Pubdate: Thu, 14 Sep 2017
Source: Globe and Mail (Canada)
Copyright: 2017 The Globe and Mail Company
Author: Mark Rendell
Page: B3


As Canada looks to legalize marijuana by 2018, companies are starting
to develop cannabis-tourism business plans

Canada's red-and-white tourism branding could turn a shade greener in
the coming years with the legalization of recreational marijuana
opening the door to cannabis-based travel businesses across the country.

Federal legislation for recreational use is still a year away, and
many legal question marks surrounding advertising and distribution
remain, even with the government of Ontario clarifying some rules
around marijuana sales on Sept. 8. Nonetheless, companies in the
cannabis sector are starting to develop tourism business plans,
dreaming up everything from winery-style grow-op tours to
weed-and-yoga retreats in the Rocky Mountains.

"A nation legalizes and the world pays attention," said Michael Eymer,
chief executive of Colorado Cannabis Tours, a travel company based in
Colorado that organizes marijuana-oriented trips in a number of U.S.
states. Ahead of legalization, he's been eyeing British Columbia -
long regarded as a centre for cannabis culture - and plans to offer
dispensary and grow-op tours to cruise-ship passengers arriving in
Vancouver starting next summer. "My instinct tells me that Vancouver
will get the lion's share of cannabis tourism," he said.

Calgary native Darrin Zeer, who also lives in Colorado and runs
marijuana-friendly yoga trips with his company, 420 Yoga Retreats,
plans to start offering retreats in the Alberta Rockies next summer.

"We still have a bit of a grey cloud over us [in the United States]
because federally it's illegal," Mr. Zeer said. "So the idea of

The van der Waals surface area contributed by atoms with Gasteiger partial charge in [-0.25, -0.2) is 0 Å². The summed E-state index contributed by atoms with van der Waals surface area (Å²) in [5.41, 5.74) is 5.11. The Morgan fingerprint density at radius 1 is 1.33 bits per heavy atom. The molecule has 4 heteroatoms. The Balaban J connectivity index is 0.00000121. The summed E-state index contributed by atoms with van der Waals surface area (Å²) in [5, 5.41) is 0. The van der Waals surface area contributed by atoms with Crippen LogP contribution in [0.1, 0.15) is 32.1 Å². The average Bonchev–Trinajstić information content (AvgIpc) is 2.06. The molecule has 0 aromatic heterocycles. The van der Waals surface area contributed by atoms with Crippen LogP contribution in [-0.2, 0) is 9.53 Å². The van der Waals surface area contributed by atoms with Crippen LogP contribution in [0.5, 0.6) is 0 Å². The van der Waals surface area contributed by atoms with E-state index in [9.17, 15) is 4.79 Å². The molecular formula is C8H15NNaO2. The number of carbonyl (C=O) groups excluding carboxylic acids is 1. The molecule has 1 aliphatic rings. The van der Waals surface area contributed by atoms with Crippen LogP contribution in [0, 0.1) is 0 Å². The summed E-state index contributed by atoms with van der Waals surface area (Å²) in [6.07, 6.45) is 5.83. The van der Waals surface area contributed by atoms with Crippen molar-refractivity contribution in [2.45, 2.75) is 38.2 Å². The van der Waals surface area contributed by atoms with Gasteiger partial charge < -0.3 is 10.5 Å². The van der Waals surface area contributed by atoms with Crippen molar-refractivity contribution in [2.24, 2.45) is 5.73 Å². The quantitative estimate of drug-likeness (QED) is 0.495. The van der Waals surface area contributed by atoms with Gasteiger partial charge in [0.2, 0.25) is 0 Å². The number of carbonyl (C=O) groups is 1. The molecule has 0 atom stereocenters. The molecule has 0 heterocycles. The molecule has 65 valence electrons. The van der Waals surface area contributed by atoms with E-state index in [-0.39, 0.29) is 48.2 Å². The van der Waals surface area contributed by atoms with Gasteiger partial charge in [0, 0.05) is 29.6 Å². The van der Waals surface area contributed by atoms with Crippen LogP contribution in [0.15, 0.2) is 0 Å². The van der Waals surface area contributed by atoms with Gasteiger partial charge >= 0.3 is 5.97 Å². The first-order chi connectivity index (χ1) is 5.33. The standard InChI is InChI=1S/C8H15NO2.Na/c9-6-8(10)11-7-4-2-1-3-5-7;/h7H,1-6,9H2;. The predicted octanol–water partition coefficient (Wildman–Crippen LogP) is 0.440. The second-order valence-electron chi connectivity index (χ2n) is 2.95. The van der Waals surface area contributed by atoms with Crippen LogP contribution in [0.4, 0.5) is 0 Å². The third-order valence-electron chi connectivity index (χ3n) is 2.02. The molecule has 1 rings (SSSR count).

Canada, in one fell swoop, becoming legal nationwide - companies are
going to be so much more incentivized to start a business and feel
confident that the federal government is not going to shut them down

It's too early to quantify the potential impact marijuana legalization
could have on Canada's overall tourism numbers. Tourism industry
organizations seem to be in wait-and-see mode, with Destination
Canada, the Tourism Industry Association of Canada and the Tourism
Industry Association of BC all indicating that they're waiting on more
defined legislation before focusing research on the impact of marijuana.

Other jurisdictions, however, have been tracking the impact of
legalization, and have seen largely positive movement. In Colorado,
the global leader in legal marijuana tourism, 15 per cent of visitors
participated in a "marijuana-related activity" in 2016, according to
research commissioned by the Colorado Tourism Office. Five per cent of
tourists cited the availability of legal marijuana in Colorado as
their main reason for visiting the state.

Colorado data from 2015 showed that 23 per cent of visitors were
positively influenced in their decision to visit the state by the
availability of marijuana, although 14 per cent said marijuana had a
negative impact on their decision.